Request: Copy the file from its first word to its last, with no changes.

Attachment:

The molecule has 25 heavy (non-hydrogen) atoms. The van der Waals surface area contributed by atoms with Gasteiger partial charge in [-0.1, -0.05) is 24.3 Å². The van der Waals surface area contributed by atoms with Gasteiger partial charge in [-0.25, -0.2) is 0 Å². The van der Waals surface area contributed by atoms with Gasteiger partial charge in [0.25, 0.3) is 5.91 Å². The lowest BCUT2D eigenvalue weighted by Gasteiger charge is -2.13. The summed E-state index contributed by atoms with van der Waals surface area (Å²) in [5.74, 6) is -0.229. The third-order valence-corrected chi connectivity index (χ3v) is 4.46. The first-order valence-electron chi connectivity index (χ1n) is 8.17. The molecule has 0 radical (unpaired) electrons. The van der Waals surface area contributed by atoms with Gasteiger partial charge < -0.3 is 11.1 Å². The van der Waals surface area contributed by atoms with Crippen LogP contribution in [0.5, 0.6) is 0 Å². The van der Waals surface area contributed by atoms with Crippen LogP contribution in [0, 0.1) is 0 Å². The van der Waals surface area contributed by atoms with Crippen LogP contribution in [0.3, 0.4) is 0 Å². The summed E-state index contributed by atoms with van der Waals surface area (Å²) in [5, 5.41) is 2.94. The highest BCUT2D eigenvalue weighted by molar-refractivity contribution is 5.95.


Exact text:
The molecule has 25 heavy (non-hydrogen) atoms. The van der Waals surface area contributed by atoms with Gasteiger partial charge in [-0.1, -0.05) is 24.3 Å². The van der Waals surface area contributed by atoms with Gasteiger partial charge in [-0.25, -0.2) is 0 Å². The van der Waals surface area contributed by atoms with Gasteiger partial charge in [0.25, 0.3) is 5.91 Å². The lowest BCUT2D eigenvalue weighted by Gasteiger charge is -2.13. The summed E-state index contributed by atoms with van der Waals surface area (Å²) in [5.74, 6) is -0.229. The third-order valence-corrected chi connectivity index (χ3v) is 4.46. The first-order valence-electron chi connectivity index (χ1n) is 8.17. The molecule has 0 radical (unpaired) electrons. The van der Waals surface area contributed by atoms with Gasteiger partial charge < -0.3 is 11.1 Å². The van der Waals surface area contributed by atoms with Crippen LogP contribution in [0.5, 0.6) is 0 Å². The van der Waals surface area contributed by atoms with Crippen LogP contribution in [0, 0.1) is 0 Å². The van der Waals surface area contributed by atoms with Crippen LogP contribution in [0.3, 0.4) is 0 Å². The summed E-state index contributed by atoms with van der Waals surface area (Å²) in [5, 5.41) is 2.94. The highest BCUT2D eigenvalue weighted by molar-refractivity contribution is 5.95.